What are different types of mentorship?

Article author
Joey
  • Updated

1. One to One Mentoring

The most notable and traditional method of mentoring is on a one-to-one basis. This is where one mentor and mentee enter a mentoring relationship with the aim of guidance and support that is typically in the area of the mentor’s expertise. The mentor can directly share knowledge and offer developmental advice that helps the mentee achieve their goal of progression, for example. 

 

2. Group Mentoring

This is also quite a common practice and helps when coaching and mentoring are needed to impact more mentees in a shorter time frame. This type of mentoring is beneficial if there is a shortage of mentors or if something needs to be delivered quickly and efficiently. Group mentoring also offers the benefit of teamwork, support, and inclusion, which can be especially practical for inductions and onboarding. 

 

3. Virtual Mentoring

Becoming more and more popular and viable in current times, virtual mentoring runs to the same principles and one-to-one mentoring only without location restrictions on either party. Mentoring can still work just as effectively even when offered virtually. With companies offering this as a mentoring method, it competes strongly with the ongoing pandemic and the need for remote working.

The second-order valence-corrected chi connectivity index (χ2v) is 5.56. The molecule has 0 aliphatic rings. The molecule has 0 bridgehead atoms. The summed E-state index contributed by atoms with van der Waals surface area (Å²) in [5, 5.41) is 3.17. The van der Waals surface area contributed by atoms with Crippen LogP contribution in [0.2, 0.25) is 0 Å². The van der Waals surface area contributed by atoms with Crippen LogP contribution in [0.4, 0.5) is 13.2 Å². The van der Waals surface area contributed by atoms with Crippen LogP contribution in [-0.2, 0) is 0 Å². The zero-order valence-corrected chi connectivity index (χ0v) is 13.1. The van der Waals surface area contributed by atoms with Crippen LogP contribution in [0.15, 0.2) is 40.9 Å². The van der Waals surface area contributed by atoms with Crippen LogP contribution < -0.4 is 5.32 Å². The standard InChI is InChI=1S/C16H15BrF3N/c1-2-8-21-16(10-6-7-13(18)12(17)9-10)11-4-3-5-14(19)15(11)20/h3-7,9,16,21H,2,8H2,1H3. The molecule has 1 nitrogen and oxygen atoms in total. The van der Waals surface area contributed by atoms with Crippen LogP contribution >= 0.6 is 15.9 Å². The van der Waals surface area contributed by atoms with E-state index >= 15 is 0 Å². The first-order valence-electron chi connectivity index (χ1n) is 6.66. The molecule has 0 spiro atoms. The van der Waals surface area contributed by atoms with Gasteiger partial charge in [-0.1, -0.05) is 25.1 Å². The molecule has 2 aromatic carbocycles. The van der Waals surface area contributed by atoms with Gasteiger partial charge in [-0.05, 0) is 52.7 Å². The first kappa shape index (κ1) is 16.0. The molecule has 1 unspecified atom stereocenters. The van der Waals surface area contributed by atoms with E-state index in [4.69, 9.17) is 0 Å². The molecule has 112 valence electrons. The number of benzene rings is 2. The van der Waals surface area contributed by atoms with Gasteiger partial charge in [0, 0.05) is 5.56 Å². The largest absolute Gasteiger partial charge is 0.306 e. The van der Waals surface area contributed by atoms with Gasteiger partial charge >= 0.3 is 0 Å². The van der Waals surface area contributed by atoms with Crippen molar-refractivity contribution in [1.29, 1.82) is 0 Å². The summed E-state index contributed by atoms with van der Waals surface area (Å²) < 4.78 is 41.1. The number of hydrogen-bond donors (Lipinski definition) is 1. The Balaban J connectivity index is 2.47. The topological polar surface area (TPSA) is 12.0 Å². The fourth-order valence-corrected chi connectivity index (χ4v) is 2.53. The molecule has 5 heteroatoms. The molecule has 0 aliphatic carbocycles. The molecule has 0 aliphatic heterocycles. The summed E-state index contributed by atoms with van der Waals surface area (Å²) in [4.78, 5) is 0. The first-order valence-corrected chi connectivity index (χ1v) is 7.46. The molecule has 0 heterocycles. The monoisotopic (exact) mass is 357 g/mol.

Existing mentorships can transition to virtual mentoring, and in new mentoring relationships, both parties are able to navigate this unfamiliar territory together.

 

4. Team Mentoring

This method is quite similar to group mentoring, only involving more mentors in a group. This type of mentoring caters to mentees with different needs and attributes and encourages diversity. Typically used in sports, team mentoring allows different viewpoints to be heard and a range of perspectives to take guidance from. 

 

5. Reverse Mentoring

In the same way that one-to-one mentoring works, reverse mentoring has the same kind of structure, only that a more junior person mentors a more senior person.  Both parties can learn from each other and have input, but the reverse mentoring construct makes it a formal process, so it doesn’t just end with the junior listening to the senior. This type of mentoring is especially useful today where companies need updating or fresh ideas to maintain their success. 

 

Along with different formats for mentorship, there are also plenty of use cases. Together has experience & best practices servicing the use cases below, along with may others.

 

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For more information, check out the article: Different types of mentoring and their uses

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